Pre-game playlist: How listening to music positively affects UMass athletes

UMass athletes’ go to songs, artists, and albums that get them game day ready

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Kago Motsoma / Daily Collegian

By Corinne Arel , Collegian Staff

Whether going to practice, traveling to a game, or celebrating after a win, music plays a role in many college athletes’ lives. For these University of Massachusetts student athletes, listening to music is a vital part of their training and performance.

While playing sports is mostly a physical activity, there is also a large mental component to athletics. Even if an athlete is physically fit, if they are not in the right mindset when practicing or playing their sport, their performance can be negatively affected. One way that athletes obtain this mindset is by listening to music.

UMass senior civil engineering major and president of the running club, Grayson McDowell, explains how listening to music while training helps keep him motivated to challenge himself.

“If I’m not listening to music I’ll just want to cut a run short,” McDowell said. “If I’m listening to music I’ll just kind of forget as the time passes and I’ll keep going, and do 7 or 8 miles instead of 5 or 6 [miles].”

While sharing some classic songs that are often played at meets, such as “Mr Brightside” by the Killers and “Sweet Caroline” by Neil Diamond, McDowell also shares the impact of listening to music before a race.

“If I’m riding in the back of a car staring at the front of the seat right before a race, I get really nervous and can psych myself out,” McDowell said. “If I’m listening to music then it can alleviate those nerves.”

Music is also a major part of dance, as athletes use different songs and genres of music to perform. Having this unique relationship to music, UMass dance club president and senior early childhood education major, Rebecca Wilson explained how listening to music both on and off the stage is beneficial to the club’s performances.

“We have a specific playlist that we listen to to pump us up before a performance and get everyone excited and ready to perform,” Wilson said. “Different from other sports, when we are listening to music before a performance it’s a lot of visualizing yourself on stage rather than mindlessly listening to music.”

The type of music that the team listens to before a performance, heavily depends on the style of dance they are about to perform.

“We wouldn’t be listening to Beyoncé or rap music before going on to perform a sad lyrical piece,” Wilson said. “We try to match the type of music to the style of dance that we perform.”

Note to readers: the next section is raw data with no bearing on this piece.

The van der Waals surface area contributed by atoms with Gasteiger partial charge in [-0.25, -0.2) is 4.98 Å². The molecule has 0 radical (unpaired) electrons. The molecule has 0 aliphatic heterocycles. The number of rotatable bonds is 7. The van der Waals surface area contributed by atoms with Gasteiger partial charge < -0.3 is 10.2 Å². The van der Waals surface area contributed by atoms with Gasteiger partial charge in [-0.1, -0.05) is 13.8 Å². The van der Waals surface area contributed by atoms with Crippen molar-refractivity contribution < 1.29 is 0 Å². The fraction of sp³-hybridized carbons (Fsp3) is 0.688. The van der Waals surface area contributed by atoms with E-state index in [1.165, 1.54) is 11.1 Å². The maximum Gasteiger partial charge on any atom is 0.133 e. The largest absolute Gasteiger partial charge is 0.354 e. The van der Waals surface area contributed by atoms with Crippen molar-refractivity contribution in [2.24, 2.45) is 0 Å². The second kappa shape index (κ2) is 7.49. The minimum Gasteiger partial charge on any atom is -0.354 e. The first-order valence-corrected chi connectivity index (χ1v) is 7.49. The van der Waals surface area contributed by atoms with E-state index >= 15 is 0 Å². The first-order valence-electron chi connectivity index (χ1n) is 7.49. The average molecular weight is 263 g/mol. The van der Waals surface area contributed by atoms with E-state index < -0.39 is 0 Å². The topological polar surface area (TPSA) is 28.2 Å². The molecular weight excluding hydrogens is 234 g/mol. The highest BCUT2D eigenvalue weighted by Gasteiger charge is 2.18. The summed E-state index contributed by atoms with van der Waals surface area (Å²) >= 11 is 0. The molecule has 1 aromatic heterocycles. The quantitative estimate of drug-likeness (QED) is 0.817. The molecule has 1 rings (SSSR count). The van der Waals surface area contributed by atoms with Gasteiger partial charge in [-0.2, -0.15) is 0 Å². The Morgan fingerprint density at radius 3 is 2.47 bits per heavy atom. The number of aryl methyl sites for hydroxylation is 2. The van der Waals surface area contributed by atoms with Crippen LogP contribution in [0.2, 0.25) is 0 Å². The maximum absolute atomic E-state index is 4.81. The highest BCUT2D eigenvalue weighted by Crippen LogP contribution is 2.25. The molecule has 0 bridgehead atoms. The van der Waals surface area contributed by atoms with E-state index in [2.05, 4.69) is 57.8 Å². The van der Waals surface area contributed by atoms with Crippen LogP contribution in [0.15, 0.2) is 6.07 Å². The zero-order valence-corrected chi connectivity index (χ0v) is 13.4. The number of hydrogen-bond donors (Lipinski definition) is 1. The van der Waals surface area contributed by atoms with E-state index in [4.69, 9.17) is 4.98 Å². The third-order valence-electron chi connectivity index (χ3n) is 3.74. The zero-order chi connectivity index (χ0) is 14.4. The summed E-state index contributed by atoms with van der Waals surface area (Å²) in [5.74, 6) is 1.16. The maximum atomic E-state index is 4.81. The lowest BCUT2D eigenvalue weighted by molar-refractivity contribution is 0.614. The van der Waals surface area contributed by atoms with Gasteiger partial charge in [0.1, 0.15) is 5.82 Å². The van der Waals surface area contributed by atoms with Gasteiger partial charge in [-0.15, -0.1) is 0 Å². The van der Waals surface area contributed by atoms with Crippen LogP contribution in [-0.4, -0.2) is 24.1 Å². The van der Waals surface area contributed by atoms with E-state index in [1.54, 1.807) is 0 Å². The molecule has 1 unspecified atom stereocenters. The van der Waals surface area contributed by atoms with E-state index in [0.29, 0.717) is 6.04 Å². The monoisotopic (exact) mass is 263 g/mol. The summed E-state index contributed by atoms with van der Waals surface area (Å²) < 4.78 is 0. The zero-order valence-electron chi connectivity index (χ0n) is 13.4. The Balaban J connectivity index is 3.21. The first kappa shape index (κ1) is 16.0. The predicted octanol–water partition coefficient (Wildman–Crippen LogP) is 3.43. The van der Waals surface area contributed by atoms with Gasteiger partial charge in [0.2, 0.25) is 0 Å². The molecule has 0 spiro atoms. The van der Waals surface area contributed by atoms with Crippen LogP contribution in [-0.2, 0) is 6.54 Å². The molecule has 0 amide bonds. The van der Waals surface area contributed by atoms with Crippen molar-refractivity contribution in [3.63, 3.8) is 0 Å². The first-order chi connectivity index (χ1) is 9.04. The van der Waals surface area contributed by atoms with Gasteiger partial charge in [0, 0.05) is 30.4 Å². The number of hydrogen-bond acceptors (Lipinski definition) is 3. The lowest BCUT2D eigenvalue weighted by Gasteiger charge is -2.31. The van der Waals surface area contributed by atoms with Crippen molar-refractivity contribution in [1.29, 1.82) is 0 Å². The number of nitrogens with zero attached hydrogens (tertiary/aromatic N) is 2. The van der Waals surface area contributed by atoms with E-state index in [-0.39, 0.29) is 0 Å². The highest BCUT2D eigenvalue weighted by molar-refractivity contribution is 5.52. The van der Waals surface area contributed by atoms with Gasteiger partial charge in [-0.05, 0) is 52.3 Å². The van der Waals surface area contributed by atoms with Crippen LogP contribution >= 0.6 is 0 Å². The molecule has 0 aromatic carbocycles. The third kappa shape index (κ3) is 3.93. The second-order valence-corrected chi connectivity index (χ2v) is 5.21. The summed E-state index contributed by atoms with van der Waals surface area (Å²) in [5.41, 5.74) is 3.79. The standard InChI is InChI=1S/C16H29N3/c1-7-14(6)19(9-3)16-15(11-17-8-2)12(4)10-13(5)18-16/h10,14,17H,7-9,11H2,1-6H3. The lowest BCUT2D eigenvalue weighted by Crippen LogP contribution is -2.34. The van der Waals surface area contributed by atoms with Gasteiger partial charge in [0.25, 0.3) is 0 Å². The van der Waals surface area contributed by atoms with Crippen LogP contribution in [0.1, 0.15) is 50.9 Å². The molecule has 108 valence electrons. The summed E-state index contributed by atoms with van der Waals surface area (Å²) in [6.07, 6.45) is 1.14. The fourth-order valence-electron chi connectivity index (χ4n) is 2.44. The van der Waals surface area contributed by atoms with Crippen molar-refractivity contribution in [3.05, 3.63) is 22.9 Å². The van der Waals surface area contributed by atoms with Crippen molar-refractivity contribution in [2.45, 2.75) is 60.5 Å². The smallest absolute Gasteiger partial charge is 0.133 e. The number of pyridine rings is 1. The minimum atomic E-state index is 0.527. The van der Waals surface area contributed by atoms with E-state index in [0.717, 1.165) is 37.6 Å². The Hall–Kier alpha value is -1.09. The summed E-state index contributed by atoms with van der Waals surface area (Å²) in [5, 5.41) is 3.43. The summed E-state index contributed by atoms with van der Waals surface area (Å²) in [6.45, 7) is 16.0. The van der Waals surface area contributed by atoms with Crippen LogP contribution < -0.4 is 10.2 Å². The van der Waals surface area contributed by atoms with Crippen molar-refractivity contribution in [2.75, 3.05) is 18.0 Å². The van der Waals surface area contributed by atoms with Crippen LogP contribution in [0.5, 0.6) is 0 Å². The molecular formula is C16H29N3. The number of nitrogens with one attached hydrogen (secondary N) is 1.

Furthermore, the pace of the music often matches the pace of the movements the dance team is about to perform.

“If we are getting ready to do a contemporary piece, we are getting into the contemporary vibe with a slow, sad song to put us in that mood.”

Dance club vice president and junior public health major, Tegan Oliver, added how listening to music on performance days brings a sense of community to the club.

“If we all listen to music together, you feel connected to everyone and you’re all getting excited and trying to distract from nerves,” Oliver said.

Listening to music can also help athletes who have experienced mental fatigue while training. UMass running club member and junior mathematics major, Liv Lohmeier, believes that listening to music when training helps to get her through a long run.

“I think especially mentally [music] it can help get you through running because sometimes it’s just so mountainous that without music it would be mentally extremely challenging and seem a lot less doable,” Lohmeier said.

Music can also increase motivation by way of encouraging Lohmeier to push the pace and push herself during practice.

“When I think about running, I think about music,” Lohmeier said. “The song, “Knock you Down” by Keri Hilson, the beat is very in line with what would be an up-tempo pace for me. Every time that comes on when I’m running, I start going at this certain pace that the song is at and then I’m running fast.”

UMass athletes are able to challenge themselves during practice, stay motivated throughout their season, and hype themselves up before competing by incorporating music into their training and game day routines.

Corinne Arel can be reached at [email protected] and followed on Twitter @CorinneArel_09.